What happens inside Centrelink’s ‘toxic’ debt recovery offices

Former employees who worked for Centrelink in executing its controversial robo-debt scheme have claimed they were publicly ranked against each other on staffroom whiteboards according to how many debts they raised.

The pressure of daily targets meant compliance officers often bent the rules regarding contacting customers before debts were raised, former staff members claimed.

Individual staff are named on the board, alongside figures which show how many debts they had raised, and how long it took them to do it.Written across the top of the board a motto declares: “Building trust in the welfare system through ensuring quality outcomes for customers and ensuring an open supporting environment.”

“Half an hour every morning, the team got together and had what they called a ‘stand up’. They would go through the stats and the people who raised a lot of debts would get a clap. It was like canned enthusiasm.”It was very inhumane. It was all about the money, and we have to get those finalisations.”The target-based approach was part of a management system known as “BOOST”, which was implemented by the Department of Human Services on the paid advice of external consultants.Mike* was employed by recruitment company Adecco to work in a NSW Centrelink office.As well as the whiteboard with their daily figures, Mike said his team leader would often go to ridiculous extremes to make sure their weekly targets were never far from mind.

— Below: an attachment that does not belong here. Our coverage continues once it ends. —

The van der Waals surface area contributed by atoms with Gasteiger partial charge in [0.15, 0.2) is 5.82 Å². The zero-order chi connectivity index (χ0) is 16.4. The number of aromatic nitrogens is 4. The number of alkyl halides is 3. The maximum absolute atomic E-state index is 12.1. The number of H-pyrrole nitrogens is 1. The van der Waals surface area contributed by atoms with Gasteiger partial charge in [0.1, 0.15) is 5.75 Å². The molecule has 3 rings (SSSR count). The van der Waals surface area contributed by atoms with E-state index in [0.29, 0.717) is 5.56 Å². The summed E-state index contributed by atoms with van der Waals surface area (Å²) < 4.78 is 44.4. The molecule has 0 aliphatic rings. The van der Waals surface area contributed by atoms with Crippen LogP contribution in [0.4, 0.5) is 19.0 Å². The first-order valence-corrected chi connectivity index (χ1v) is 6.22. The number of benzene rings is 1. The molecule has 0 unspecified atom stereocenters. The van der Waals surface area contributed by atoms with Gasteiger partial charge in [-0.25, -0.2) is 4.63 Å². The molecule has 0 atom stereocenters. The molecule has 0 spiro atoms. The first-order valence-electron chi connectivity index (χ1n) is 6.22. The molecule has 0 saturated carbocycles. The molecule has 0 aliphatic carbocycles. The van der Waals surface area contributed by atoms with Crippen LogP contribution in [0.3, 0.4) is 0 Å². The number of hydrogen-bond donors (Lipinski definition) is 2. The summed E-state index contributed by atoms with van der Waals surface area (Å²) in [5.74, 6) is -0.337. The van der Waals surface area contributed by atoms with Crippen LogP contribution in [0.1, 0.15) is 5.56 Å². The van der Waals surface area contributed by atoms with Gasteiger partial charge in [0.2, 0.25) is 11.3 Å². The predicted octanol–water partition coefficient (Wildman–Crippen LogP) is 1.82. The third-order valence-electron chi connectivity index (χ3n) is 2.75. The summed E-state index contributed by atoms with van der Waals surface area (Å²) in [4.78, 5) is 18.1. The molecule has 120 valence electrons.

A continual source of outrage was that they said they were not even contacted by Centrelink before their alleged debt was raised. Often money was garnished from their tax returns to repay the debt before they even realised they had one.Or, in some cases, their first point of contact was an external debt collector hired by Centrelink to chase the money.Under the current robo-debt system, Centrelink staff are required to send out two letters and make two phone calls to customers before a debt is raised.This is supposed to give customers a chance to prove they don’t owe any money with payslips or bank statements before the ATO data is applied. However, the extreme focus on targets meant that compliance officers would sometimes try to avoid speaking to customers because it would slow the process down, former staff said.